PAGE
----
generations don’t., they appreciate their privileges. Must remind you young
    people that achieving the status of ‘Mrs,’ being mistress of one’s own
    household, and creating a family was a goal of most females until fairly
    recently. We just swallowed the change his family Surname – unless we
    like it nicer than the one we were were stuck with at own birth. our
    father’s.

  11. MORAL NEVER "paste" without looking says:

    Sorry. That literary heading was left over from cutting
    it from from a Jas. Reaney posting to address one of his fans.
    ’1975 Identity issues’

  12. ROYAL COMMIISSION.. says:

    It seemed a reasonable thing to initiate in our Centennial year and lFlorence Bird (Mrs. John)
    You can find the report online along with juvenile reaction such as Al Edmonds at Macleans.
    - Re Mrs. and retaining your father’s surname, would you have Adrienne cast aside Mr. Clarkson’s
    family name, and Beverley reject that of London’s distinguished McLachlin family?
    What’s in a name, indeed. Poy and Gietz don’t have the same ring…
    The Boom (nicknamed by L Y Jones in 1980) was mainly in English-speaking countries, the West.
    US Canada and Australia show slightly different parameters for this post- war unexpected fertility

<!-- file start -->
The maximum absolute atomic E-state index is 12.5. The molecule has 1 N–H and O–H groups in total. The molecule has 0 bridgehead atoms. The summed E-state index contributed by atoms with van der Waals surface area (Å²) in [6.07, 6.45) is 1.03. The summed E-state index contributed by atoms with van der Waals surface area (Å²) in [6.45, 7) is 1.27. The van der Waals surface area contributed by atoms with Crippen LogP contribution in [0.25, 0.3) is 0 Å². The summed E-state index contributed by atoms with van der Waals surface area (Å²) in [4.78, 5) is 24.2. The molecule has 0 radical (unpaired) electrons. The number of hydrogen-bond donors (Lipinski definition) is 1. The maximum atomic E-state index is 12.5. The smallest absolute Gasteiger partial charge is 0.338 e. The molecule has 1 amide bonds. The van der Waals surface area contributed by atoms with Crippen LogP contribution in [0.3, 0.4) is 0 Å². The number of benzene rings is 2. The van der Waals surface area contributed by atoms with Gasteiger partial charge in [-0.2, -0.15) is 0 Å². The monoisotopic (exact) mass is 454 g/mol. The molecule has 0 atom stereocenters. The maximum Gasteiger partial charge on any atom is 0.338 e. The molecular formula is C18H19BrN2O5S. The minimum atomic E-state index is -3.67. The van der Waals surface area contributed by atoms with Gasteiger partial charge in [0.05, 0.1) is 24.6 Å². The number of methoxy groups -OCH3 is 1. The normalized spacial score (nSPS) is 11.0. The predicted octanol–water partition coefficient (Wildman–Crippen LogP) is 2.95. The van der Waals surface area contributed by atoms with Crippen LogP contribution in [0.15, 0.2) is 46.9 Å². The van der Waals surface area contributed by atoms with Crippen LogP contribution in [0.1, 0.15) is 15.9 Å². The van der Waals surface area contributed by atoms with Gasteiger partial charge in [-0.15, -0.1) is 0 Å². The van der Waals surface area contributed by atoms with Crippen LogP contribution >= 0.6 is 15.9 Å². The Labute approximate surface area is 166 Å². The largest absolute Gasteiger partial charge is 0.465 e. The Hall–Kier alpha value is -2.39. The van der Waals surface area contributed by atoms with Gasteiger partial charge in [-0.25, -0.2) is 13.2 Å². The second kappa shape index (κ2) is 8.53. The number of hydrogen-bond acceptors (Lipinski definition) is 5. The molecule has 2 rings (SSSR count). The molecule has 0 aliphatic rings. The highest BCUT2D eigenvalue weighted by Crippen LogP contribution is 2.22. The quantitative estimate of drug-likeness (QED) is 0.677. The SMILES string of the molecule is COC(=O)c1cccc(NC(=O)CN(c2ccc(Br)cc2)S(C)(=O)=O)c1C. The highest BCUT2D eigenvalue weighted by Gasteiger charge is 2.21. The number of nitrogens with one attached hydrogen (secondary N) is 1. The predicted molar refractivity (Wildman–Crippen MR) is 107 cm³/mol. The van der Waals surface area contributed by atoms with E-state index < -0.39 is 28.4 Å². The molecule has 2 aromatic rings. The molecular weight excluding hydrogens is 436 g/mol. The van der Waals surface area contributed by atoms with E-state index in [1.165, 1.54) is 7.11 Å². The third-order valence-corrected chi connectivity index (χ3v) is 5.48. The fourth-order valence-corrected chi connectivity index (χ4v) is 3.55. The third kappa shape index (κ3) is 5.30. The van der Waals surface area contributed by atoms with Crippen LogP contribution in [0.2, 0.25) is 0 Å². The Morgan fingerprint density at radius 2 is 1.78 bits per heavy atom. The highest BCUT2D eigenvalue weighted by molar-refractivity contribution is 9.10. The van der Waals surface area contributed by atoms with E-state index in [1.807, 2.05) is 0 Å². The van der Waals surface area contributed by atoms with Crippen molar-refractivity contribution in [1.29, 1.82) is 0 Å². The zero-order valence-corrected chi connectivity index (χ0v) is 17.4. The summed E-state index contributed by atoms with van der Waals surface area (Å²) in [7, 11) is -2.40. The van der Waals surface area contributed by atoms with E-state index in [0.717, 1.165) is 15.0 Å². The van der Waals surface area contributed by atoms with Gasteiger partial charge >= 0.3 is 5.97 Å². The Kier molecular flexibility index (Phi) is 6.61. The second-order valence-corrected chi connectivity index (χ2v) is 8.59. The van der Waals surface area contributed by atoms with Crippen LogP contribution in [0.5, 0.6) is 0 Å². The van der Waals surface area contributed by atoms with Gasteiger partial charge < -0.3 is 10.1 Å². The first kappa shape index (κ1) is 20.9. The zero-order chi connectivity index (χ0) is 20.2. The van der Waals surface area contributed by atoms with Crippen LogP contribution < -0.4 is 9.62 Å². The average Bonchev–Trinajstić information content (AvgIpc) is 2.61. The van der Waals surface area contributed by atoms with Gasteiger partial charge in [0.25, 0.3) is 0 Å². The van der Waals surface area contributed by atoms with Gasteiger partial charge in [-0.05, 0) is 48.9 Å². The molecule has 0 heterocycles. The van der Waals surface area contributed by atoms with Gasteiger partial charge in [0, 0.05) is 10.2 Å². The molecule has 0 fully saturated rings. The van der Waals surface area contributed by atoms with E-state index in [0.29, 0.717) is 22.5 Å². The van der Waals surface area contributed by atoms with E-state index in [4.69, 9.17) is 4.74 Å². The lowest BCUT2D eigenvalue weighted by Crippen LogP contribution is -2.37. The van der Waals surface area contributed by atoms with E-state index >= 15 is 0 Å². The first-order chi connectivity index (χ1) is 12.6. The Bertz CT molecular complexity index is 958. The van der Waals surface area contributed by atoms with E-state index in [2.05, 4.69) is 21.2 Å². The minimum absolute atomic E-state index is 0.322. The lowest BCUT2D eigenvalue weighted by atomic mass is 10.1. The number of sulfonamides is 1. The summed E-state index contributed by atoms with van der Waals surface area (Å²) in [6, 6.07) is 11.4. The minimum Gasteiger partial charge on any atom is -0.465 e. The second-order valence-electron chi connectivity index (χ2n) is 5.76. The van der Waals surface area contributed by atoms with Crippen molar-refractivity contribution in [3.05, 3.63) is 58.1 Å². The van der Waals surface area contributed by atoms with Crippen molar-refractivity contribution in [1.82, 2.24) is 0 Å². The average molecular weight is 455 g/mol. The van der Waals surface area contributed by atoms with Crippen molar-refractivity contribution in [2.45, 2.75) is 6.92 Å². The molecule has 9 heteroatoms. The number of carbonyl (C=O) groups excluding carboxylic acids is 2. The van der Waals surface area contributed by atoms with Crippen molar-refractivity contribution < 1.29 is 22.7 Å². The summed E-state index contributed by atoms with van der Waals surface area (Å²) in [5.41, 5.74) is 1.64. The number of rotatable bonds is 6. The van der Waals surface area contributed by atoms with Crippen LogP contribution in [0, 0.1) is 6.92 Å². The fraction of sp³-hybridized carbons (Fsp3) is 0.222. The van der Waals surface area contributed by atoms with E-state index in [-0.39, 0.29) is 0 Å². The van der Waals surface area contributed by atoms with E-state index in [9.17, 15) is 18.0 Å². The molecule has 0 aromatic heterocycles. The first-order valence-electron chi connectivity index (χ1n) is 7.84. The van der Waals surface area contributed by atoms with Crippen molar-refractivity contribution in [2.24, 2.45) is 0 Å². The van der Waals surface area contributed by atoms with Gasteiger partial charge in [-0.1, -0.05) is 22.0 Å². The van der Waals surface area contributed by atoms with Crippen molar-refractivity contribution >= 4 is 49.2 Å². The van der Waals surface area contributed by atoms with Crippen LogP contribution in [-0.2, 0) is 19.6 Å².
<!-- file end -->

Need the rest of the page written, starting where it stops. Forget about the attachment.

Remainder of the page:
boom. Wiki has a US chart of the phenomen I think…

  13. BABY BOOM ILLUSTRATED IN G&M says:

    Globe and Mail centrefold has helpful timeline.
    With luck as this group of birthdates starts moving into their 65th year, a
    better popular term will be found to differentiate them from cohorts behind.
    Being referred to as a Baby all your life can’t be good for you…

  14. a says:

    @ Romeos Galore and @ ROYAL COMMIISSION..

    Maybe opinions and memories of those times could use a little more information and education from some who were actually there:

    “Canadian Women’s Issues Vol.1 Strong Voices: Twenty-five years of women’s activism in English Canada, 1967-93″ by Ruth Roach Pierson, Marjorie Griffin Cohen, Paula Bourne, Philinda Masters (easy to find online or in your favourite library).

    Back to the topic of generation and identification with a particular epoch…Each generation likes to think it will change the world. Each generation believes it is unique and destined to be on the cusp of grasping some greatness that eluded the generation before. Each generation dies. The search for meaning, purpose and significance continues…with the next generation.

  15. A ---re who was there says:

    Rather depends on when what’s meant by decades meant “were There”. Found this in LPL catalogue =
    Canadian women’s issues / Ruth Roach Pierson [et al.] Non Fiction Toronto, ON : J. Lorimer, 1993-

    -Still can’t find out who the 25 were. My cohort was ‘There’ long before Centennial year, our reference
    points going back to mothers and grandmothers achieving the federalvote, the right to stand for federal office
    and the opening of the Senate by Alberta 5 by grannies across the street out west.
    Opening the armed services to females in WW2. Opening of Hart House to women and the Legion to female vets both about 40 years ago.And were around for the various “second wave” activities, mildly active re some issues.